Cosmetic items in loot boxes are bearable in a game like Overwatch, where that’s all there is. Nothing you get in an Overwatch loot box gives you an advantage over another player, but in Battlefront 2, getting an emote just means that’s one less actually useful perk or ability you’re missing out on.

After a dozen hours, there’s a good chance that you still won’t have unlocked the upgrade you want for your favourite class, or maybe none at all for that class.
You can craft the upgrades you want using crafting parts but they also come from loot crates, so the whole system makes you feel as if it doesn’t really matter how well you do in a game or if you win or lose, either way you have just as good or bad a chance of unlocking what you actually want.

There’s also no squad system or voice chat, so team work is essentially non-existent and even in objective game modes, most players simply run around fighting as if it’s team deathmatch.
And it’s hard to blame them too much, even if you come out on top of the scoreboard, you’ll still get a paltry amount of credits at the end, so there’s barely any incentive to play the objective beyond keeping the match going on a bit longer.

It’s such a shame as the game itself is fun to play, especially if you like Star Wars. If you told 5 year old me that I would be running around Endor as a Stormtrooper in an almost-lifelike world, I’d have probably called you a liar.
Galactic Conquest is the main mode and it’s a huge 40 player battle, usually with one team attacking while the other defends, and if you find a good game with decent teammates, it can be exhilarating. An insanely annoying aspect of the multiplayer are Battle Points, which are earned in-game and only last for that match. You use them to play as special units like rocket troopers, use jump into battle as one of the Heroes.

Of course, you have to spend credits to unlock a lot of the heroes first, adding more steps to enjoy one of the games’ biggest selling points. If you want to cut down Rebels as Darth Vader (and who doesn’t?), you first need to spend 15,000 credits to unlock him, then while in a match, earn 6 to 8,000 credits to actually spawn as him.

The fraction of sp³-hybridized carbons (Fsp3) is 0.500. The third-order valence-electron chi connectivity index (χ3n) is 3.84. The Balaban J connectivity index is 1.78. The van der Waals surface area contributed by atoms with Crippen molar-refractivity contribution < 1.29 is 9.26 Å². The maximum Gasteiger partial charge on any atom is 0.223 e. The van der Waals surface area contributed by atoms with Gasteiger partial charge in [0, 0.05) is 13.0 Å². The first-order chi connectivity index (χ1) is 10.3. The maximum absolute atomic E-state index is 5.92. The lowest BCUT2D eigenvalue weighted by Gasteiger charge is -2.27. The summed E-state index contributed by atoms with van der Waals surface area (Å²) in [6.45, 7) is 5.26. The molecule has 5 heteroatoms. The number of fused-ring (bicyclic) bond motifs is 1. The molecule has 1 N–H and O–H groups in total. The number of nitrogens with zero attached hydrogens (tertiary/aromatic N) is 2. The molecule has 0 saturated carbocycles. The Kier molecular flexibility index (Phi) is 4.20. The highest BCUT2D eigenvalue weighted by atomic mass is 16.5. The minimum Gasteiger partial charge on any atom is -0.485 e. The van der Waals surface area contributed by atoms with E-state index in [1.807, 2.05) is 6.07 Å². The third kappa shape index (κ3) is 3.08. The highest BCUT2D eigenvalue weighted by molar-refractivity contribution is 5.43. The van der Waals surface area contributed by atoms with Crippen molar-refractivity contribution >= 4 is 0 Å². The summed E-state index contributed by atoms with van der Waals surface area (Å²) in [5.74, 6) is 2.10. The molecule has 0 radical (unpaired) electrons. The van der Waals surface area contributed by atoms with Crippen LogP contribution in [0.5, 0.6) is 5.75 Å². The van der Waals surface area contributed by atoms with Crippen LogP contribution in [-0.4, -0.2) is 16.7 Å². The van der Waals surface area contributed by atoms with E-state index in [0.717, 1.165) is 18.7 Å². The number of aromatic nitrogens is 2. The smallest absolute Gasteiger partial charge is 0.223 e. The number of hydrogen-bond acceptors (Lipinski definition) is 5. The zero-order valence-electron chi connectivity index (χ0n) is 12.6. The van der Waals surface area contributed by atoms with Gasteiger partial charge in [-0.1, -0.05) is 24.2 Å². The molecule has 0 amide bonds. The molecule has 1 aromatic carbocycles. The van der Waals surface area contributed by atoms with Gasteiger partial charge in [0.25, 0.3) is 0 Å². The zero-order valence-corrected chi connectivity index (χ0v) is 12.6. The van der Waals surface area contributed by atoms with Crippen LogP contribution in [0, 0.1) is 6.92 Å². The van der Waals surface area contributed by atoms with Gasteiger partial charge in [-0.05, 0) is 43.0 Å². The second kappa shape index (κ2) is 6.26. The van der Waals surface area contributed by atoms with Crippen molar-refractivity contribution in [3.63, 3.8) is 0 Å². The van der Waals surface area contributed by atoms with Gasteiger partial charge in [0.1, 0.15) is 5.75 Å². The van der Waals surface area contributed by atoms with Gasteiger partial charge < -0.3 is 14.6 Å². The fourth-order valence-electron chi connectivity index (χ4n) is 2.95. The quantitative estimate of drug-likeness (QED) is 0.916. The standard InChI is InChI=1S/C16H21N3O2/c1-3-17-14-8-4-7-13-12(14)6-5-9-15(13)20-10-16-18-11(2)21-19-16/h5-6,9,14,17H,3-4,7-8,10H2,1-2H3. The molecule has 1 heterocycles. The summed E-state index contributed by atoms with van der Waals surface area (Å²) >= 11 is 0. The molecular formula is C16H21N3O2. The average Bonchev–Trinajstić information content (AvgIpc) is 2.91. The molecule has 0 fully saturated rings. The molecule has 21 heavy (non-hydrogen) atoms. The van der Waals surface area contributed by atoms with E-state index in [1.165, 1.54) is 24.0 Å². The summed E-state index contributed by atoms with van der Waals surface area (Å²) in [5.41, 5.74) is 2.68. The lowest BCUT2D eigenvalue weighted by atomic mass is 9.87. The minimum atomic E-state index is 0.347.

Of course, this means that you can’t play as rocket troopers, Wookie warriors and other special units who cost less, as that’ll just eat into your savings for Vader.
For most players, myself included, this means you basically save up all your points and hope that the match doesn’t end before you get a chance to play as Vader, or even worse, you manage to spawn as him and after barely doing anything, the match ending.

The same problem applies to vehicles, instead of simply being like Battlefield 4 for example, where the vehicles are left empty in each base ready to be used, you have to spend battle points to get them, which usually leads to simply the very best players hogging them (there are limits to the number of vehicles allowed at once).

These are baffling decisions which harm the game, but could so easily have been avoided. The 2005 version of Star Wars Battlefront 2 was amazing. It had Battlefield-style conquest mode, vehicles were free to use for anyone, players were given control of heroes at random, meaning everyone had a chance to play as them, and the class system worked perfectly.
EA and DICE could have literally remade that exact game with improved graphics and sound and had the game of the year on their hands, but instead greed won out.

All of the messy, confusing points system and unlocks ruin what could have been amazing. The visuals for example are practically flawless, the lighting and character models are absolutely gorgeous, it genuinely does look like a Star Wars movie at times.

And as you’d expect from DICE, the sound design is perfect, honestly, it’s practically impossible to find a fault with the audio. Composer Gordy Haab blends the usual Star Wars score we’re used to with new themes, from across all three trilogies.
Everything in-game sounds spectacular too, the nose of lightsabers, blasters and my personal favourite, the roar of a TIE Fighter are recreated perfectly and it’s a game you really need to experience with some kind of surround sound system or headphones.

Ultimately EA and DICE had the potential to create something amazing. The enormous well of Star Wars lore across almost 9 movies, combined with the visuals and audio DICE is known for, could have made Battlefront 2 incredible.
Unfortunately, we got a mediocre shooter ruined by the greed of micro transactions and if it didn’t have the Star Wars name attached, I doubt we’d be talking about it at all.

Luke Hoare Greene - @lhgluke

Star Wars Battlefront II was reviewed using a review copy supplied by EA on an Xbox One X.